Women work as farmers, task-based wage workers in agriculture, trade and sell agricultural produce, prepare food and drinks for sale, sell firewood, work as casual wage workers at food markets and local shops. Essentially, they juggle various forms of work, which differ in regularity, earnings and mobility. In relation to men, women are concentrated in lower-paid work, such as selling vegetables as opposed to fish or clothing, home-based cash-earning activities and perform tasked-based wage work on a less regular basis. This confirms a key insight from feminist political economy scholarship that women’s disadvantage at home and in society is reflected in the terms of their participation in paid work. However, material living conditions differ and a social reproduction perspective can help us capture important aspects of differentiation. For example, traders are often younger women with no (young) children and those who can rely on the help of someone else to look after their children, a finding that illustrates the centrality of familial and social relations for care provisioning. Furthermore, proportionally more women in rural areas engage in some form of paid work relative to women living in urban areas, which signals the centrality of household composition, sources of income and gendered division of labour.

Social reproduction also entails the maintenance and reproduction of social relations. In settings where the public provision of social services is minimal, gendered obligations towards social reproduction are essential to ensure membership to a social group and its reproduction. For instance, the longest interruptions of agricultural work I encountered in my research were due to the need to take care of an ill family member and, in some cases, entailed relocation to another household for a certain period. Also, it is common to participate in task-based wage work to be able to make an economic contribution to a funeral or wedding in the family or kinship. These dynamics show the unity of production and reproduction and, importantly, how social reproduction imperatives determine gendered participation in remunerated work.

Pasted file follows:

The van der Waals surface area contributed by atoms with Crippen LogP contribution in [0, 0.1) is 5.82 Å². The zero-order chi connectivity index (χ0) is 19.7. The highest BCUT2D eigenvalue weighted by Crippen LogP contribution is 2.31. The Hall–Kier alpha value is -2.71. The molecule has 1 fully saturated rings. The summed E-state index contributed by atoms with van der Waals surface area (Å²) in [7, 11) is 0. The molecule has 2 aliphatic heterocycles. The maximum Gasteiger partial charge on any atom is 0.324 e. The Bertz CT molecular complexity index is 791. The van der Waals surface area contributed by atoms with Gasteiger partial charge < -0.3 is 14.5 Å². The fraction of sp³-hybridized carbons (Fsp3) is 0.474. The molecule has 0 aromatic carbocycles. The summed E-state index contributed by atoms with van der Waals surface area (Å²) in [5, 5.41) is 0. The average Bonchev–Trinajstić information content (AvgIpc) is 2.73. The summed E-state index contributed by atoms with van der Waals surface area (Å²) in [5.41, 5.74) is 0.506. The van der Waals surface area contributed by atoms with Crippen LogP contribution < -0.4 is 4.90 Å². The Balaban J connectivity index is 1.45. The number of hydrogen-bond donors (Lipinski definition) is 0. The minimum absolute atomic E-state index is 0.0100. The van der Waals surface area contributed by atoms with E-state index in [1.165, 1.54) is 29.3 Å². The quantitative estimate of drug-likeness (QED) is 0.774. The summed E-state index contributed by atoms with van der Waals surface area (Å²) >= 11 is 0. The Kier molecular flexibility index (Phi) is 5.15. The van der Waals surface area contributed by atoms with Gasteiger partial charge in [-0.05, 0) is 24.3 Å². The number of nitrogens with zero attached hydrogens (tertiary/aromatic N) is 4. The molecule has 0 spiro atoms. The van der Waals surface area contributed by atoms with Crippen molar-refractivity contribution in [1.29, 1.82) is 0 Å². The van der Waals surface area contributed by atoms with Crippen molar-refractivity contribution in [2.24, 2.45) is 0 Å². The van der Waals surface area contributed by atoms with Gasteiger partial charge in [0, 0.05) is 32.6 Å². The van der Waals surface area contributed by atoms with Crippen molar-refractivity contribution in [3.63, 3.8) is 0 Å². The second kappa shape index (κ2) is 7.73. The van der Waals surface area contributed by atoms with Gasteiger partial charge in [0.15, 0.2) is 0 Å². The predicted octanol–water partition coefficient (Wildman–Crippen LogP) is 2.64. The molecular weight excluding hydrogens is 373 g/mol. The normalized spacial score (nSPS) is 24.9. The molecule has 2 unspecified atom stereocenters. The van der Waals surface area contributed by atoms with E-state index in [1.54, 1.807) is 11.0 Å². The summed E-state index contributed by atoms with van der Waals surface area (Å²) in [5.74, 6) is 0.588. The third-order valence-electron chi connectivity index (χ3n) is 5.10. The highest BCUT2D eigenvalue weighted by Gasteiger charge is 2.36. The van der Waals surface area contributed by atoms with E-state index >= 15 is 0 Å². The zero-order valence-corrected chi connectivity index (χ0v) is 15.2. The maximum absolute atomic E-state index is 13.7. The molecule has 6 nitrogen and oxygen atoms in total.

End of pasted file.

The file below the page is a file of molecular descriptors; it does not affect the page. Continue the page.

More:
In sum, social reproduction can help us see women’s work as shaped by global processes of capitalist development and commodification, which dialectically interact with configurations of household gendered division of labour and material social practices that maintain and reproduce social relations. The failure to consider social reproduction constrains our understanding of the structures of women’s oppression because it does not capture the reality of living and working conditions of women, and how these are intertwined with class, generation and ethnicity relations. A social reproduction approach may, therefore, generate useful insights to study gendered labour processes across contexts in the Global South characterised by fragmented classes of labour.